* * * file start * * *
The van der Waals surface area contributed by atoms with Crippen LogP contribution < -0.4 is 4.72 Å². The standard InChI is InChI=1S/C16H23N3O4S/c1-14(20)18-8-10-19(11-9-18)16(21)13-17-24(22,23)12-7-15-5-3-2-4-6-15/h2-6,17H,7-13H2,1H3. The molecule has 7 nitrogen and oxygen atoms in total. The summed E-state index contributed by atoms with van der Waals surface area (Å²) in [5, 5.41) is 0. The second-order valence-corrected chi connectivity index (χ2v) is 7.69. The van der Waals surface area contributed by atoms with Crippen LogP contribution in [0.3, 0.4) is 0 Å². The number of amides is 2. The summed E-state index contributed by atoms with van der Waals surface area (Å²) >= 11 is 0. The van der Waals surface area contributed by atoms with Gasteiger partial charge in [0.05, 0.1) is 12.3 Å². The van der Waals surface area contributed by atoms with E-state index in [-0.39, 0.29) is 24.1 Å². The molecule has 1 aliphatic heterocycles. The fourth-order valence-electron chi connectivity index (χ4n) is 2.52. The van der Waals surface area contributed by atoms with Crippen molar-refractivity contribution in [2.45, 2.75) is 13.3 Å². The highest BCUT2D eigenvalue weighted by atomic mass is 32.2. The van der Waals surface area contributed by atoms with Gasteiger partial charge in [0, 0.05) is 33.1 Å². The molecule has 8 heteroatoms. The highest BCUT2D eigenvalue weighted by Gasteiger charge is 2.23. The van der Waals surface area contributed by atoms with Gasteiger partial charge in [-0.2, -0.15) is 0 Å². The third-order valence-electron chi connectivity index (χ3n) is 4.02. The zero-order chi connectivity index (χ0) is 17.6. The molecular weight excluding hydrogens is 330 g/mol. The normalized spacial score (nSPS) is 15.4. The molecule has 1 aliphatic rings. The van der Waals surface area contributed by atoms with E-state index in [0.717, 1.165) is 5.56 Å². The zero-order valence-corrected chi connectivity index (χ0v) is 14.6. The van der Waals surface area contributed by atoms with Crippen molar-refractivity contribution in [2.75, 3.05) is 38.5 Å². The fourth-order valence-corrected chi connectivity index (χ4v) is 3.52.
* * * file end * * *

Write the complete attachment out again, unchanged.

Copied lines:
The van der Waals surface area contributed by atoms with Crippen LogP contribution < -0.4 is 4.72 Å². The standard InChI is InChI=1S/C16H23N3O4S/c1-14(20)18-8-10-19(11-9-18)16(21)13-17-24(22,23)12-7-15-5-3-2-4-6-15/h2-6,17H,7-13H2,1H3. The molecule has 7 nitrogen and oxygen atoms in total. The summed E-state index contributed by atoms with van der Waals surface area (Å²) in [5, 5.41) is 0. The second-order valence-corrected chi connectivity index (χ2v) is 7.69. The van der Waals surface area contributed by atoms with Crippen LogP contribution in [0.3, 0.4) is 0 Å². The number of amides is 2. The summed E-state index contributed by atoms with van der Waals surface area (Å²) >= 11 is 0. The van der Waals surface area contributed by atoms with Gasteiger partial charge in [0.05, 0.1) is 12.3 Å². The van der Waals surface area contributed by atoms with E-state index in [-0.39, 0.29) is 24.1 Å². The molecule has 1 aliphatic heterocycles. The fourth-order valence-electron chi connectivity index (χ4n) is 2.52. The van der Waals surface area contributed by atoms with Crippen molar-refractivity contribution in [2.45, 2.75) is 13.3 Å². The highest BCUT2D eigenvalue weighted by atomic mass is 32.2. The van der Waals surface area contributed by atoms with Gasteiger partial charge in [0, 0.05) is 33.1 Å². The molecule has 8 heteroatoms. The highest BCUT2D eigenvalue weighted by Gasteiger charge is 2.23. The van der Waals surface area contributed by atoms with Gasteiger partial charge in [-0.2, -0.15) is 0 Å². The third-order valence-electron chi connectivity index (χ3n) is 4.02. The zero-order chi connectivity index (χ0) is 17.6. The molecular weight excluding hydrogens is 330 g/mol. The normalized spacial score (nSPS) is 15.4. The molecule has 1 aliphatic rings. The van der Waals surface area contributed by atoms with E-state index in [0.717, 1.165) is 5.56 Å². The zero-order valence-corrected chi connectivity index (χ0v) is 14.6. The van der Waals surface area contributed by atoms with Crippen molar-refractivity contribution in [2.75, 3.05) is 38.5 Å². The fourth-order valence-corrected chi connectivity index (χ4v) is 3.52.